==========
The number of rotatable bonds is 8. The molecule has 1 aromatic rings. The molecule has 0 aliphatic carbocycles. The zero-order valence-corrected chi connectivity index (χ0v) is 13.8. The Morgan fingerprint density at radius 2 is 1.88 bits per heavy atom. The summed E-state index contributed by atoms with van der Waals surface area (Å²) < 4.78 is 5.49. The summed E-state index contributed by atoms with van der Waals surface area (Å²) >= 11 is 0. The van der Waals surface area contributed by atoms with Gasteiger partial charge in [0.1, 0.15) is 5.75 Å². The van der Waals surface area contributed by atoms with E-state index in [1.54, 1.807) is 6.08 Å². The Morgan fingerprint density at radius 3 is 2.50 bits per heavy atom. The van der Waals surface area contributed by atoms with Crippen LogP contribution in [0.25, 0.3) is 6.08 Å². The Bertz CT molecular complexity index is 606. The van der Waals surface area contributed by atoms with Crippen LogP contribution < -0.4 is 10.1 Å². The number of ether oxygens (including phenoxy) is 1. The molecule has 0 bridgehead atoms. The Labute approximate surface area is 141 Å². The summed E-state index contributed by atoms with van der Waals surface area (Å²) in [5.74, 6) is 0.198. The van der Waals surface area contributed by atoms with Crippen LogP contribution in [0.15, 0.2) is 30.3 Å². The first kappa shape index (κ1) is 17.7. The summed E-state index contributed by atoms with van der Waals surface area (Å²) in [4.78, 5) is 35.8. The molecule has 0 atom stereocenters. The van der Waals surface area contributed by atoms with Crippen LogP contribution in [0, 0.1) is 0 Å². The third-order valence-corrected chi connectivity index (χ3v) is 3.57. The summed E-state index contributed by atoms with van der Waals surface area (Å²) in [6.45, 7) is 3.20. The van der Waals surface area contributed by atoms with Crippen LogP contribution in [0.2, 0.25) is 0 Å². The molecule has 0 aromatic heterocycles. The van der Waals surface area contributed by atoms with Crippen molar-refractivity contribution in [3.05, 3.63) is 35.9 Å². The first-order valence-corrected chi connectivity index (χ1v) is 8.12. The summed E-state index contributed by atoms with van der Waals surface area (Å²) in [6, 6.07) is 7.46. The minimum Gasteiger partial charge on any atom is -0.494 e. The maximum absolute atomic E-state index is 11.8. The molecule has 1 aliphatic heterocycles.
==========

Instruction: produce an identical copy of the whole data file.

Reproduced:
The number of rotatable bonds is 8. The molecule has 1 aromatic rings. The molecule has 0 aliphatic carbocycles. The zero-order valence-corrected chi connectivity index (χ0v) is 13.8. The Morgan fingerprint density at radius 2 is 1.88 bits per heavy atom. The summed E-state index contributed by atoms with van der Waals surface area (Å²) < 4.78 is 5.49. The summed E-state index contributed by atoms with van der Waals surface area (Å²) >= 11 is 0. The van der Waals surface area contributed by atoms with Gasteiger partial charge in [0.1, 0.15) is 5.75 Å². The van der Waals surface area contributed by atoms with E-state index in [1.54, 1.807) is 6.08 Å². The Morgan fingerprint density at radius 3 is 2.50 bits per heavy atom. The van der Waals surface area contributed by atoms with Crippen LogP contribution in [0.25, 0.3) is 6.08 Å². The Bertz CT molecular complexity index is 606. The van der Waals surface area contributed by atoms with Crippen LogP contribution < -0.4 is 10.1 Å². The number of ether oxygens (including phenoxy) is 1. The molecule has 0 bridgehead atoms. The Labute approximate surface area is 141 Å². The summed E-state index contributed by atoms with van der Waals surface area (Å²) in [5.74, 6) is 0.198. The van der Waals surface area contributed by atoms with Crippen LogP contribution in [0.15, 0.2) is 30.3 Å². The first kappa shape index (κ1) is 17.7. The summed E-state index contributed by atoms with van der Waals surface area (Å²) in [4.78, 5) is 35.8. The molecule has 0 atom stereocenters. The van der Waals surface area contributed by atoms with Crippen LogP contribution in [0, 0.1) is 0 Å². The third-order valence-corrected chi connectivity index (χ3v) is 3.57. The summed E-state index contributed by atoms with van der Waals surface area (Å²) in [6.45, 7) is 3.20. The van der Waals surface area contributed by atoms with Crippen LogP contribution in [0.2, 0.25) is 0 Å². The molecule has 0 aromatic heterocycles. The van der Waals surface area contributed by atoms with Crippen molar-refractivity contribution in [3.05, 3.63) is 35.9 Å². The first-order valence-corrected chi connectivity index (χ1v) is 8.12. The summed E-state index contributed by atoms with van der Waals surface area (Å²) in [6, 6.07) is 7.46. The minimum Gasteiger partial charge on any atom is -0.494 e. The maximum absolute atomic E-state index is 11.8. The molecule has 1 aliphatic heterocycles.